Sara Thopson - Jul 27, 2009
Tourism industry world wide suffers because of the global economic crisis. Even such a popular destination as the Caribbean needs to prepare for the crisis. Local governments need to address existing problems to remain competitive.  The Caribbean is a world wide known and world wide popular tourism region. Cruise tourism, pristine beaches as well as UNESCO world heritage sites lure tourists in here in any season. However, as most of the regions around the world, the Caribbean faces the impacts of the global economic crisis. This year’s drop in tourism has negative impacts on the local economies that heavily depend on tourism. It is expected that the tourism industry will contribute approximately 14.5 per cent to the Caribbean GDP and that it will represent 12 per cent of employment in the region this year. In some Caribbean countries, the numbers will be even higher. Despite the clear dependence on the tourism industry, according to experts the local governments don’t take sufficient measures to improve the situation in the sector. Tourism infrastructure in many regions needs reconstructing and there is a need of quality schools that would provide education to future tourism employees. The Caribbean tourism sector in general often does not sufficiently utilize the local product and rather uses high-cost imported goods. The region also faces rise in prices of food and energy. In addition, the current trend of increasing the taxes may be a problem. Heightening taxes may bring higher revenues in short term but it is a rather bad long term strategy. Increased levels of taxation may eventually scare tourists away and make the region uncompetitive. According to some critics the region thus needs to make steps to stay competitive or otherwise tourists may decide to travel to other destinations like e.g. Brazil. Related:CRUISE LINES RETURN TO MEXICOAIR JAMAICA CHANGES BAGGAGE POLICY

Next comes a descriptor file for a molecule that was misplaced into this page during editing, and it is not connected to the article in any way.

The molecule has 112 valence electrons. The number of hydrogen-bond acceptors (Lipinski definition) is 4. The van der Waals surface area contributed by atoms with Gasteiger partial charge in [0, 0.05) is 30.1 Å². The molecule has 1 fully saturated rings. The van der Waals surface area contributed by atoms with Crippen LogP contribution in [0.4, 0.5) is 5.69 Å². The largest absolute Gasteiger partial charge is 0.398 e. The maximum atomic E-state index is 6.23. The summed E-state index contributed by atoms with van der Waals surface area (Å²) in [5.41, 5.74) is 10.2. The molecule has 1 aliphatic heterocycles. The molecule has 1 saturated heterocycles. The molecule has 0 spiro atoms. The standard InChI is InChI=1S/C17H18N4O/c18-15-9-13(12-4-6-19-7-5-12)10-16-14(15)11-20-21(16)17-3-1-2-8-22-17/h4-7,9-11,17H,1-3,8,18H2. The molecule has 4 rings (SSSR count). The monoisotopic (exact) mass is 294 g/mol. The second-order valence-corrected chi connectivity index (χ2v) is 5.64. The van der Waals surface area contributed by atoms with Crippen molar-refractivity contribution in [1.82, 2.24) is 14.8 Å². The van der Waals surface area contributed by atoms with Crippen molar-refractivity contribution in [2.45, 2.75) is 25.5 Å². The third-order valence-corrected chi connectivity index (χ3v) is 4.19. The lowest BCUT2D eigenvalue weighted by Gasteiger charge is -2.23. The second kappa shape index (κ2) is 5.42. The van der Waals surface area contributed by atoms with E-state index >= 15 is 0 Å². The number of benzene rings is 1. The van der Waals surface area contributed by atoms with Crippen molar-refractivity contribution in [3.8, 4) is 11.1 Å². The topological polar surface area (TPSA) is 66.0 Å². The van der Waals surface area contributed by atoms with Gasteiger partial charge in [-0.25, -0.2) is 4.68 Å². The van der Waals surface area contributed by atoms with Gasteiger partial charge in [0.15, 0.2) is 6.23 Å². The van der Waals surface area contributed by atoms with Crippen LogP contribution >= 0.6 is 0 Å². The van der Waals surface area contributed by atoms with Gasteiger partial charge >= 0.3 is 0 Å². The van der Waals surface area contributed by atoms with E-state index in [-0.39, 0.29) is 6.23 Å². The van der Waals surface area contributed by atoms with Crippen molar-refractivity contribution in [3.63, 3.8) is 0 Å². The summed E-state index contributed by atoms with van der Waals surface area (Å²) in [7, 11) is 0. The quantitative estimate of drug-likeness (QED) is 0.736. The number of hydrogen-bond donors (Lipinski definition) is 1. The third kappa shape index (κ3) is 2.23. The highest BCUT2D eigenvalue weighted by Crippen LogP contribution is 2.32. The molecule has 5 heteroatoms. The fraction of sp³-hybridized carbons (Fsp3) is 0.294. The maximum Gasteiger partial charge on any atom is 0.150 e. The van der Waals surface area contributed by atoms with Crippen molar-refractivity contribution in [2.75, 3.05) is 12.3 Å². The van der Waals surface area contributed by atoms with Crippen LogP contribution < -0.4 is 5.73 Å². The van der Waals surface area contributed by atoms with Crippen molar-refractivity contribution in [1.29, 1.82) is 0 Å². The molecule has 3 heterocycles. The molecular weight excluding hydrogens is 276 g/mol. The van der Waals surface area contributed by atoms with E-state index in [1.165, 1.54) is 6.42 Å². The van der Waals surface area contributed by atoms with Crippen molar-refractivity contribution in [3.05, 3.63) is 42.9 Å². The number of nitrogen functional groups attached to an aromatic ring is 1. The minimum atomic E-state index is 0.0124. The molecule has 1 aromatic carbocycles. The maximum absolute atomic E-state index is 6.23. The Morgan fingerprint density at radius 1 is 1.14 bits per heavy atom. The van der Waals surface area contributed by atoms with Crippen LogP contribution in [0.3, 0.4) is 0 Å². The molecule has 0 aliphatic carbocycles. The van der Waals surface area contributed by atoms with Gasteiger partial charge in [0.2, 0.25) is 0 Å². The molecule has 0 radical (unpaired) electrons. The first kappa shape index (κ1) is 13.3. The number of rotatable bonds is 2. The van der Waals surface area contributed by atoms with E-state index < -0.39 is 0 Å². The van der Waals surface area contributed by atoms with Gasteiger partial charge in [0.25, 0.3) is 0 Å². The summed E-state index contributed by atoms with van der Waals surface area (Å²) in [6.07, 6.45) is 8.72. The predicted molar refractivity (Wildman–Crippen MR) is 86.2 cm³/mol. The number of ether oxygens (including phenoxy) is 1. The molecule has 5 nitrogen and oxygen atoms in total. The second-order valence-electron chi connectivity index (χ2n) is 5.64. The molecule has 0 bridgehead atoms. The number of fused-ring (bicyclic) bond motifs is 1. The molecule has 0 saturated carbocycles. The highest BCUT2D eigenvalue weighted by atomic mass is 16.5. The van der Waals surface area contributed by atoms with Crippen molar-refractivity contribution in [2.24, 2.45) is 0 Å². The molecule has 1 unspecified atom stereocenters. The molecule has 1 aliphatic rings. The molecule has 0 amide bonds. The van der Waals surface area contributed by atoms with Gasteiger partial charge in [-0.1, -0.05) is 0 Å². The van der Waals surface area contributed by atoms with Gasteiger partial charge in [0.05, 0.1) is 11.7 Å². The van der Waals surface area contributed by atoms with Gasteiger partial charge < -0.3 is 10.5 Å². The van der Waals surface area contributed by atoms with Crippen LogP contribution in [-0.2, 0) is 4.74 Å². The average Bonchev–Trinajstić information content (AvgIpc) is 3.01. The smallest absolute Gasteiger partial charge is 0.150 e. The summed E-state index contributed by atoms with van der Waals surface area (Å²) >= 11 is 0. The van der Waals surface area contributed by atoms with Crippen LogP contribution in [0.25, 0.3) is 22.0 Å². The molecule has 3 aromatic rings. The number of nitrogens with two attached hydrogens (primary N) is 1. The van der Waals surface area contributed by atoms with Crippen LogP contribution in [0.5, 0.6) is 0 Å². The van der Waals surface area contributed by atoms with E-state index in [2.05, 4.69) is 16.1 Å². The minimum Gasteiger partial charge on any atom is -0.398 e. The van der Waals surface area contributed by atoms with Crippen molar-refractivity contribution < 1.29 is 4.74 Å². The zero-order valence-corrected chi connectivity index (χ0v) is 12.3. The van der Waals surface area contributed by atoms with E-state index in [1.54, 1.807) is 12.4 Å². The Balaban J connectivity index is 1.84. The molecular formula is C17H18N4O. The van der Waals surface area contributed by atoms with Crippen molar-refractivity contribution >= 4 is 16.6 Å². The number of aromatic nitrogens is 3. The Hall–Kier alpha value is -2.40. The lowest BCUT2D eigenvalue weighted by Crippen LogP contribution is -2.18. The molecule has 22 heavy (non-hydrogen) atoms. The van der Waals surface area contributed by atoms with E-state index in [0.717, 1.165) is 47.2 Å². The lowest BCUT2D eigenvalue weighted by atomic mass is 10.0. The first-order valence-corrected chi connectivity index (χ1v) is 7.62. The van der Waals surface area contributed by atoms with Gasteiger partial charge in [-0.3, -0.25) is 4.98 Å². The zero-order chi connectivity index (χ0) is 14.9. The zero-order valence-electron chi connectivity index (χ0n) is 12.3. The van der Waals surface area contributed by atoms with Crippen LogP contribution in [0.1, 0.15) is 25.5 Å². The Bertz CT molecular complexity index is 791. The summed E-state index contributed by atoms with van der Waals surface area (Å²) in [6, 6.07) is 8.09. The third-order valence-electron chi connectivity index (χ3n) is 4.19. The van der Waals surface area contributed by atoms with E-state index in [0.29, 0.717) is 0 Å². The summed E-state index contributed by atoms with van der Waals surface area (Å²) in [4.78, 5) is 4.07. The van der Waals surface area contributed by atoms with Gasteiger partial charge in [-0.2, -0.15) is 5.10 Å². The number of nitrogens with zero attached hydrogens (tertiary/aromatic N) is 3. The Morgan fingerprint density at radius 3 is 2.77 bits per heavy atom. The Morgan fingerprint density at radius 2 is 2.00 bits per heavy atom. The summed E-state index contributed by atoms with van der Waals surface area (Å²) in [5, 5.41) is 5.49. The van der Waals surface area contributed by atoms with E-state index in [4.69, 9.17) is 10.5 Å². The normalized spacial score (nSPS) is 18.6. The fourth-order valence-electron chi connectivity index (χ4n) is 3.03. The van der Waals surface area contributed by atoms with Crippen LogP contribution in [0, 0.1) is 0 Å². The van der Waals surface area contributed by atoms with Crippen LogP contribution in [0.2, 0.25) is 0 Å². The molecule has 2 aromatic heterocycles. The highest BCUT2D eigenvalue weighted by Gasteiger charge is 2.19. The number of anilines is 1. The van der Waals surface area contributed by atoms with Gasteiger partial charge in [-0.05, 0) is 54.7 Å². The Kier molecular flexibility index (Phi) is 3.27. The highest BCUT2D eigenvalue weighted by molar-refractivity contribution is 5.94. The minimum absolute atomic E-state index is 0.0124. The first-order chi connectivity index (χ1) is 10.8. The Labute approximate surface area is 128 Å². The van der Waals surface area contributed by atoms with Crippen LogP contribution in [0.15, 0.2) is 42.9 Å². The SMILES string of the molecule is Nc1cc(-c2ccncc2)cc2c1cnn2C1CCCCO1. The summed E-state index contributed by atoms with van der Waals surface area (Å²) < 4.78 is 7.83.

1. Caribbean countries need to take two initiatives to regain their previous stature as tourism magnets: 1. Now and in future, there will be a much larger demand for "alternative travel" than "mainstream/conventional" travel. In the past, the Caribbean as a region has ridden on the coattail of the latter very successfully, but these tourism-dependent nations need to be enhancing and seriously marketing their nature-based tourism, unique educational, cultural and historical opportunities and volunteer vacations to guarantee a flow of new and returning visitors, especially older travellers.

    2. Crime is a big problem in too many Caribbean countries and it is sadly growing at an alarming rate on many islands. Governments need to put a lot more energy into making their island havens safe places for travelers to visit. People today know what is going on in countries where they are considering vacations, so this challenge cannot be ignored.


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